Mega Clothing Swap - Year Two

In March 2018 we had our 8th swap, finishing up 2 years of swaps helping the women of Tokyo with sustainable shopping, raising money for charities and hearing from some lovely women of Tokyo and surrounds.

Each season I host a swap together with Amy Hanashiro of Oakwood, and more recently together with H&M. Thank you so much to everyone who has made these possible each season.


Want to be the first to hear about the swaps? Be sure to get on my mailing list here- the first place for save the date invites go here or enter your email below.

We were featured in the Tokyo Weekender’s People, Places and Parties Society Guide back in May 2017:

Photo courtesy of legend Bill Hersey RIP and Tokyo Weekender


A year into the swaps I wrote about them here and what we had learnt, what we had done and where we were going. A year later they have grown even more and with the proceeds we have managed to send over 100,000yen to Resilience (A NPO that supports women who have left violent relationships and have nowhere to go. They often have no work clothes for interviews so Resilience runs a free shop for professional clothes and some of our clothes from the swaps go there).

But also, another charitable cause close to my heart – we recently raised 95,000 for Matthew Dons, a father trying to raise money for cancer treatment so that he can spend more time with his family. He writes more about his experience here.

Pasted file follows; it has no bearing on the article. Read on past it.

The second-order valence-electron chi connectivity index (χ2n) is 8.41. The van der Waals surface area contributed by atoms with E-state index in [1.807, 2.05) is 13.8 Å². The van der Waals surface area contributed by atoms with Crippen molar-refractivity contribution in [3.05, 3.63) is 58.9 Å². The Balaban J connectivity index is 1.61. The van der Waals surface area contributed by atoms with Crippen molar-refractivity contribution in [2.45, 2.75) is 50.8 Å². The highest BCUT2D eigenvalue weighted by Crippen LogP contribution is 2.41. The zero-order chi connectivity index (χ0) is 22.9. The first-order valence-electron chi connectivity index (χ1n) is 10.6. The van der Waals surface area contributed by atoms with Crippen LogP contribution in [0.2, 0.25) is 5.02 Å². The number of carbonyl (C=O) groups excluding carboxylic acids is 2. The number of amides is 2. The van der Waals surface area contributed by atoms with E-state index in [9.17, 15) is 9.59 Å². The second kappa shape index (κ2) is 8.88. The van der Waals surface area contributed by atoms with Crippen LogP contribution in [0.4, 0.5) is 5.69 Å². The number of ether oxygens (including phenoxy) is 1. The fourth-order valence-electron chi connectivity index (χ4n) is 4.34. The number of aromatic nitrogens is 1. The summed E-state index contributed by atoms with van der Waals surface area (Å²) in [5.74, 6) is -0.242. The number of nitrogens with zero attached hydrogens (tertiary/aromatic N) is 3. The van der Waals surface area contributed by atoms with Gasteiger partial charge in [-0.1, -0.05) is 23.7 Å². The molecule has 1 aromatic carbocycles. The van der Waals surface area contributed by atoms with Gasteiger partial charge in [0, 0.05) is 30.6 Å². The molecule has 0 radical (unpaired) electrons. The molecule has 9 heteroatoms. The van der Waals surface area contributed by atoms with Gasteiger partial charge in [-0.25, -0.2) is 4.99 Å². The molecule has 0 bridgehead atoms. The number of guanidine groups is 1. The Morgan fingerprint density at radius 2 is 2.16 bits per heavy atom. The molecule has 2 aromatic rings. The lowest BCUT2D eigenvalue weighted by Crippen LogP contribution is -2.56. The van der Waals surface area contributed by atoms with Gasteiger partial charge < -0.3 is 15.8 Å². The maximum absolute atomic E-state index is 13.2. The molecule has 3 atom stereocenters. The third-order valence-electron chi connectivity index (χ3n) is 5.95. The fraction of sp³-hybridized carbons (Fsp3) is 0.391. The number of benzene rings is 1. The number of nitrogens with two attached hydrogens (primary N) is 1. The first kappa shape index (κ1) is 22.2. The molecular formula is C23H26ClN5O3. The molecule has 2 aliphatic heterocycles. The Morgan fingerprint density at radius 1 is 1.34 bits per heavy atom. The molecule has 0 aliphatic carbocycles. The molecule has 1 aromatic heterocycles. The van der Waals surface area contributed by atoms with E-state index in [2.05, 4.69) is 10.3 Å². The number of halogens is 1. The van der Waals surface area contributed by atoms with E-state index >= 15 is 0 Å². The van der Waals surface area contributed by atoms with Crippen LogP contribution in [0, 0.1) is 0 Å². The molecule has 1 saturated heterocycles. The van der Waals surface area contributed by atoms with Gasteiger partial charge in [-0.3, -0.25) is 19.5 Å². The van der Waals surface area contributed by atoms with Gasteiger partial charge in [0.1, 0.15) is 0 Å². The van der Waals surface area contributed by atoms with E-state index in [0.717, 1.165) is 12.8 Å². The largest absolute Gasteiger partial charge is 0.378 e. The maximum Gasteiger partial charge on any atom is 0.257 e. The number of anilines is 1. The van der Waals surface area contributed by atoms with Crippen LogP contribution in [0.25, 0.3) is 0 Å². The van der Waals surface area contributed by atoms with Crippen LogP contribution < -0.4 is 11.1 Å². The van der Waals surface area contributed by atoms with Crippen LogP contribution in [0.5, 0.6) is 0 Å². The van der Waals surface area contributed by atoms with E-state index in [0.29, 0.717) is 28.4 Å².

We have been luck to have some fabulous ladies speak to us at the events- each of them volunteering their time and expertise to share with swappers.
Sachi of Resilience,Tokyo Stylist Corin , Tokyo Musician Sorcha Chisholm, Style Curator Mary Fidler, Resilience supporter & coach Jennifer Shinkai, Maud Janssen from House of ColourSheila Cliffe Kimono lover, Abi from Abi’s Journal, Angela Ortiz from H&M, and NGO Consultant Sarajean Rossitto.

Clothes swaps are immense fun. They are social, good for the environment, sustainable events and I have received some of my favorite pieces from clothing swaps.

Over the years I have refined my process:
Never take anything you don’t love.
Try before you buy.
Get a second opinion.
From someone honest. Really honest. Brutally honest.
Allow yourself one impulse purchase.
Have an idea of one thing you would love to find before you get there.
When you’re there, recommend things to other people that you think would suit them.

Want to hear more? Email us anytime at

Sarah Furuya